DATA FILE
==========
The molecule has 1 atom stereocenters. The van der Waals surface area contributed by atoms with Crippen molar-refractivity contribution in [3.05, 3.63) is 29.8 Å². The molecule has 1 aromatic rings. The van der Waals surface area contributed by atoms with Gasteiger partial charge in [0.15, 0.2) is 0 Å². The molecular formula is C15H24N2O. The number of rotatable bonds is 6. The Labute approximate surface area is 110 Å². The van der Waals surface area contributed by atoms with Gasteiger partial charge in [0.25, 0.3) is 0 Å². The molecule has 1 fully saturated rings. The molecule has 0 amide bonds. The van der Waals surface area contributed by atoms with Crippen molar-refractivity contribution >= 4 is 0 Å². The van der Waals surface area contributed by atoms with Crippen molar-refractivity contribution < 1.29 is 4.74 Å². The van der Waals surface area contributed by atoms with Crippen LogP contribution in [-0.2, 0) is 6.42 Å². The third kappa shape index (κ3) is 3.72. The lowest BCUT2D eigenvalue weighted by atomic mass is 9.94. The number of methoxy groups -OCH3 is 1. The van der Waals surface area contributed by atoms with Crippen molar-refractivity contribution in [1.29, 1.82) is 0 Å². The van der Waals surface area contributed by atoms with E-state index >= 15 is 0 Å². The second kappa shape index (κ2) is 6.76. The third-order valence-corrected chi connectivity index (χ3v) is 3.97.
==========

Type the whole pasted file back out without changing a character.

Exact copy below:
The molecule has 1 atom stereocenters. The van der Waals surface area contributed by atoms with Crippen molar-refractivity contribution in [3.05, 3.63) is 29.8 Å². The molecule has 1 aromatic rings. The van der Waals surface area contributed by atoms with Gasteiger partial charge in [0.15, 0.2) is 0 Å². The molecular formula is C15H24N2O. The number of rotatable bonds is 6. The Labute approximate surface area is 110 Å². The van der Waals surface area contributed by atoms with Gasteiger partial charge in [0.25, 0.3) is 0 Å². The molecule has 1 fully saturated rings. The molecule has 0 amide bonds. The van der Waals surface area contributed by atoms with Crippen molar-refractivity contribution >= 4 is 0 Å². The van der Waals surface area contributed by atoms with Crippen molar-refractivity contribution < 1.29 is 4.74 Å². The van der Waals surface area contributed by atoms with Crippen LogP contribution in [-0.2, 0) is 6.42 Å². The third kappa shape index (κ3) is 3.72. The lowest BCUT2D eigenvalue weighted by atomic mass is 9.94. The number of methoxy groups -OCH3 is 1. The van der Waals surface area contributed by atoms with Crippen molar-refractivity contribution in [1.29, 1.82) is 0 Å². The van der Waals surface area contributed by atoms with E-state index >= 15 is 0 Å². The second kappa shape index (κ2) is 6.76. The third-order valence-corrected chi connectivity index (χ3v) is 3.97.